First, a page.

So the “three chords” thing (attributed to a punk zine from 1976) was useful for me to realize that anyone and everyone should be starting bands and making music however they can. Just get going already. You have everything you need right now. (Hell, Jonny Greenwood recently said that he didn’t know any chords when he first started playing with Radiohead. He literally had his keyboard turned off and no one else in the band noticed. He really took the advice about the importance of silence to heart, I guess.)
Once I’d absorbed that “just make music already” advice, this piece from Glenn Branca was massively influential for me to take things further. It provides the theory-informed intellectual underpinnings for why being “anti-theory” is a principled position to take if you’re trying to make truly “new” music:
The secrets of harmony are buried in a safe place beneath hundreds of years of music theory. Originally theory was called counterpoint and was invented solely as an instruction manual for rural choirmasters. It was cheaper than commissioning the likes of a Bach to give your town its own musical identity. Since theory was necessarily derived from an analysis of previously existing music, then any music based on that theory must itself sound like the music that the theory was derived from. In fact that was the whole point. Of course my point is that if you want to write something that doesn’t sound anything like anything you’ve ever heard before then this kind of self-referential theory can’t get you there.
The piece also contains a thoughtful refutation of the (dubious, imo) advice mentioned previously in this thread about (paraphrasing) how there are only 12 tones available in music, thus anything you could come up with has already been done, so don’t worry about trying to create something that sounds truly new:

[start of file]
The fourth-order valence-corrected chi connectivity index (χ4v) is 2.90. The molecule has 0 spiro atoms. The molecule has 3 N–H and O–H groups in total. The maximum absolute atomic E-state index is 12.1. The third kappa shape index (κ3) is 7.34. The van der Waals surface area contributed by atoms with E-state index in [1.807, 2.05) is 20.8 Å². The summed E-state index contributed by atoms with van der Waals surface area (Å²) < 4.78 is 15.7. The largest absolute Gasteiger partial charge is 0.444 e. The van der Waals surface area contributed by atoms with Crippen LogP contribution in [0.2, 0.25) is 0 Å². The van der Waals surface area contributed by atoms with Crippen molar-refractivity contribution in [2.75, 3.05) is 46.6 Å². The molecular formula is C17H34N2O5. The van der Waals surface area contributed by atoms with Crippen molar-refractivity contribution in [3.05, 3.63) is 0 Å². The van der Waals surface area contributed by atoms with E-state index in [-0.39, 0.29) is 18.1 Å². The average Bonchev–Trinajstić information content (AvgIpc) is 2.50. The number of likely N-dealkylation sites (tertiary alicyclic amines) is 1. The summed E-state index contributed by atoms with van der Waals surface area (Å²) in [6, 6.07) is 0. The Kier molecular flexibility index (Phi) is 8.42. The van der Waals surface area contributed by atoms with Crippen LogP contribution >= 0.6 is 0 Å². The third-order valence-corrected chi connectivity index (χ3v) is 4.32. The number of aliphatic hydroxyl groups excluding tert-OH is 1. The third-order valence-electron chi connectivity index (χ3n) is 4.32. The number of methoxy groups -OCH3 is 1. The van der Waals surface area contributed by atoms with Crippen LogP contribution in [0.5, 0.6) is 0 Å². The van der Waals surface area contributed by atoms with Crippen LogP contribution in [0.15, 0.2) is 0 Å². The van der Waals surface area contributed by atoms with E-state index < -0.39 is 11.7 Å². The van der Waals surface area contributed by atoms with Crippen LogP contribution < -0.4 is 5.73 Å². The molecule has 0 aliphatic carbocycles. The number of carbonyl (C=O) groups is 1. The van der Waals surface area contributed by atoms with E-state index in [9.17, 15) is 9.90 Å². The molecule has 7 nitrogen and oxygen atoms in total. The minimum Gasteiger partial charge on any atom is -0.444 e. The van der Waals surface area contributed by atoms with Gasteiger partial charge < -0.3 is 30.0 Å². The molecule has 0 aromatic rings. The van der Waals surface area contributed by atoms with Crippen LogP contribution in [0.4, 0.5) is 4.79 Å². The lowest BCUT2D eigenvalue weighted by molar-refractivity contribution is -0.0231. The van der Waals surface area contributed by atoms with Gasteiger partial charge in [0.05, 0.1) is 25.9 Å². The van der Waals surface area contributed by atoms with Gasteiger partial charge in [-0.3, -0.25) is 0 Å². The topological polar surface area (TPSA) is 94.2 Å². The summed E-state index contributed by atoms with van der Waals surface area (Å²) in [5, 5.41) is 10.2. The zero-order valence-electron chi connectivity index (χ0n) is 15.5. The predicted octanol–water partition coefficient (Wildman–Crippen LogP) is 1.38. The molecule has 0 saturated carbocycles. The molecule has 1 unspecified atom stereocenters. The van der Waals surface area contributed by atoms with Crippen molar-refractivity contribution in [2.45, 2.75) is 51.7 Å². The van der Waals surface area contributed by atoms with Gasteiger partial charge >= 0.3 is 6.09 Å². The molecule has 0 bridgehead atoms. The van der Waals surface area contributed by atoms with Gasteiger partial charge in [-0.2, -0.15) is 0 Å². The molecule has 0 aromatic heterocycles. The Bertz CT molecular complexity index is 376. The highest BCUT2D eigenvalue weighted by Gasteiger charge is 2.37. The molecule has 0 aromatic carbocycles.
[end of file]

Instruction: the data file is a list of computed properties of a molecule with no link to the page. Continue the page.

Nicholas Slonimsky once wrote that it had been determined that there are 479,001,600
permutations of a single musical phrase based on the 12 tones of the chromatic scale. In that same light it can be shown that there are 4095 different chords that can be derived from those same 12 tones. But if one thinks in terms of chords that extend over the full orchestral range, using the 88 keys of the piano as reference, there are approximately
300,000,000,000,000,000,000,000,000 different chords that can be derived from those 88 tones. That’s 2 to the 88th power. Of course this calculation does not take into account microtonal intervals which would increase the size of the number astronomically considering that it is possible to get meaningful audible differences down to at least an eighth tone.
The point of such a demonstration, similar to what Slonimsky was trying to show, is that the
number of possible chords is inexhaustible. And of course with timbre and orchestration
introduced the potential is virtually infinite.
I don’t know how anyone else takes this information, but I’ve always found it profound and inspiring, sort of like learning about the vastness of our universe or how little of the world’s oceans we’ve truly explored (by some estimates, only 5%). So for the experimentally-minded, an addition to “go and make some music right now” might be “go and make some truly new music right now”. Nothing is stopping you, certainly not theory.